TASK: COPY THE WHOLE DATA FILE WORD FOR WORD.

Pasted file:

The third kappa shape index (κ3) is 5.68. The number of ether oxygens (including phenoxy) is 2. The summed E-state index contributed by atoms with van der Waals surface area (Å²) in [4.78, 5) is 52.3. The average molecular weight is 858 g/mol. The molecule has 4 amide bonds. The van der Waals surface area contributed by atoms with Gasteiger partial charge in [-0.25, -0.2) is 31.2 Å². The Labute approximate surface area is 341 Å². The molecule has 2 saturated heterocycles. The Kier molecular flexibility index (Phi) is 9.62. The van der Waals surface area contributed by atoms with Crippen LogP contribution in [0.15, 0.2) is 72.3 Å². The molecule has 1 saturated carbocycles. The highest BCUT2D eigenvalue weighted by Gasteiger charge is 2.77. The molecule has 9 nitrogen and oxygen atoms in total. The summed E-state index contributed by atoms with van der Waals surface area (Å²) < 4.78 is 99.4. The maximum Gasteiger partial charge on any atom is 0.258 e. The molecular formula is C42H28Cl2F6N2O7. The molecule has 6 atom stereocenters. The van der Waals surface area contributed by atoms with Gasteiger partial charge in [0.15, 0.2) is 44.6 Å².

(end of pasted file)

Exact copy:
The third kappa shape index (κ3) is 5.68. The number of ether oxygens (including phenoxy) is 2. The summed E-state index contributed by atoms with van der Waals surface area (Å²) in [4.78, 5) is 52.3. The average molecular weight is 858 g/mol. The molecule has 4 amide bonds. The van der Waals surface area contributed by atoms with Gasteiger partial charge in [-0.25, -0.2) is 31.2 Å². The Labute approximate surface area is 341 Å². The molecule has 2 saturated heterocycles. The Kier molecular flexibility index (Phi) is 9.62. The van der Waals surface area contributed by atoms with Crippen LogP contribution in [0.15, 0.2) is 72.3 Å². The molecule has 1 saturated carbocycles. The highest BCUT2D eigenvalue weighted by Gasteiger charge is 2.77. The molecule has 9 nitrogen and oxygen atoms in total. The summed E-state index contributed by atoms with van der Waals surface area (Å²) < 4.78 is 99.4. The maximum Gasteiger partial charge on any atom is 0.258 e. The molecular formula is C42H28Cl2F6N2O7. The molecule has 6 atom stereocenters. The van der Waals surface area contributed by atoms with Gasteiger partial charge in [0.15, 0.2) is 44.6 Å².